Stonington report outlines approval of $135 million of projects last year
Stonington — The Department of Planning's annual report shows the town approved major projects totaling more than $90 million in 2017 while projects receiving zoning compliance certificates amounted to another $45 million.
The data is just part of a comprehensive report prepared by Director of Planning Jason Vincent that attempts to quantify the activities of the planning department and the economic value they produce for the community.
Vincent said the actual impact may be twice as high, as his department does not yet have the software tools to track the value of the many smaller projects, such as garages and additions, that it approves. He is seeking the software in the upcoming budget.
In addition, the economic impact values do not include the spinoff effects of projects, such as jobs they create, spending by employees, purchase of materials and equipment, the sale of properties and real estate commissions, taxes and a host of other spending.
The report also states that there is another $100 million in potential for-profit, nonprofit and governmental projects that are being considered for future development. Some of those may not come to fruition.
“It looks at the past, present and future,” Vincent said this week.
He said that eventually he wants to be able to report trends involving permitting and investment over time and forecast their impact on the grand list, which affects the tax rate. He said that also could prompt ideas about how to update zoning regulations in certain areas of town, for example, if permit numbers are falling.
Some of the approved projects in 2017 were the $60 million Perkins Farm project, the $21 million Mystic Color Lab redevelopment, the $3.5 million Mystic Aquarium Research Center, the $4 million Stone Acres Farm master plan, the new $1.1 million Bravo, Bravo building and $1 million of renovations at Olde Mistick Village. Certificates of zoning compliance were issued to the $32 million Masonicare project.
The planning department also received $700,000 in grant funding for various projects, including $200,000 in state funding for the Mystic River Boathouse Park, a $135,000 grant for Stonington Breakwater redevelopment planning and a $225,000 grant for the renovation of the south pier at the Town Dock.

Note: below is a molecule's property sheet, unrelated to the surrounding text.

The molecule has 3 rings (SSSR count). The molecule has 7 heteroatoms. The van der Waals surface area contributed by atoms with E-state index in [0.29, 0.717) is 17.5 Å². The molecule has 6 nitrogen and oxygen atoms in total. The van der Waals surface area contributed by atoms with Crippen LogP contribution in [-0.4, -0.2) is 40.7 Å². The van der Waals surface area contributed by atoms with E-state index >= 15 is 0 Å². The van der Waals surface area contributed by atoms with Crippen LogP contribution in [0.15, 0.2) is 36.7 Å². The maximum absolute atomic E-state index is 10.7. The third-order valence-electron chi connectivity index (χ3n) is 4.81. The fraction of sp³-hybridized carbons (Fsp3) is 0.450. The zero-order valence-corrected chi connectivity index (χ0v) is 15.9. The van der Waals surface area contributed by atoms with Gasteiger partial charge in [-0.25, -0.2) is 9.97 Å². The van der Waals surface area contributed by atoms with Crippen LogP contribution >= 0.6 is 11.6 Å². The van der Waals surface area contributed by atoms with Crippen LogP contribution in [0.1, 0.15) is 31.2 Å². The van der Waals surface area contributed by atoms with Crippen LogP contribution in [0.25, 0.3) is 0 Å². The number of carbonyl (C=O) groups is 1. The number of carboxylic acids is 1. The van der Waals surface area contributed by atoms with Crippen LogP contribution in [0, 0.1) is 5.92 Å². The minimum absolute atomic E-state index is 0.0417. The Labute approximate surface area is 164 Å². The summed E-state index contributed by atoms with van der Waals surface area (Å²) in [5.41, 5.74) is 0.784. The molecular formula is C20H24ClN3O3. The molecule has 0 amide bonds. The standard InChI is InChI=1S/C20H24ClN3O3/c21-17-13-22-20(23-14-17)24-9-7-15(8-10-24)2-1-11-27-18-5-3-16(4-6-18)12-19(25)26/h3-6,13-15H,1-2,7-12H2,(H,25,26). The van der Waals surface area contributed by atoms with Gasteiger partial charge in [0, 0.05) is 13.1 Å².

The report also states that the town received 84 zoning complaints in 2017, which resulted in 27 notices of violations, seven blight citations and six cease-and-desist orders. A total of 89 percent of the cases were resolved without litigation.
The planning department has continued to work on implementing recommendations in the Plan of Conservation and Development.
The Department of Planning, in conjunction with the Economic Development Commission, also held 20 community forums to discuss zoning changes and issues such as coastal resiliency, light pollution, flood insurance and impact of nonprofit organizations. It also successfully recommended changes to zoning districts to spur investment.
The town spends about $400,000 a year on the five-member planning department and the report states that for every $1 spent on the department, the town benefits by more than $200 in revenue and investment.
“We put a lot of effort into reviewing projects to make sure they are in compliance with our regulations. That creates confidence in the investment world,” Vincent said.
He said there is also economic value of his office helping residents with smaller projects such as a new garage or family room.
“Customer service is a crucial part of what we do,” Vincent said, adding that applies to developers, as well.
“You can’t say they’re developers and they’re greedy," he said. "They’re investors looking to invest in your community. We have to make sure it’s the right fit, which is another discussion.”
Vincent said that for a community like Stonington that wants to grow its grand list without damaging its character, the best strategy is to allow people to invest in existing properties. For example, he pointed to the owners of the Whaler’s Inn in Mystic upgrading their building by renovating and expanding into adjacent spaces.
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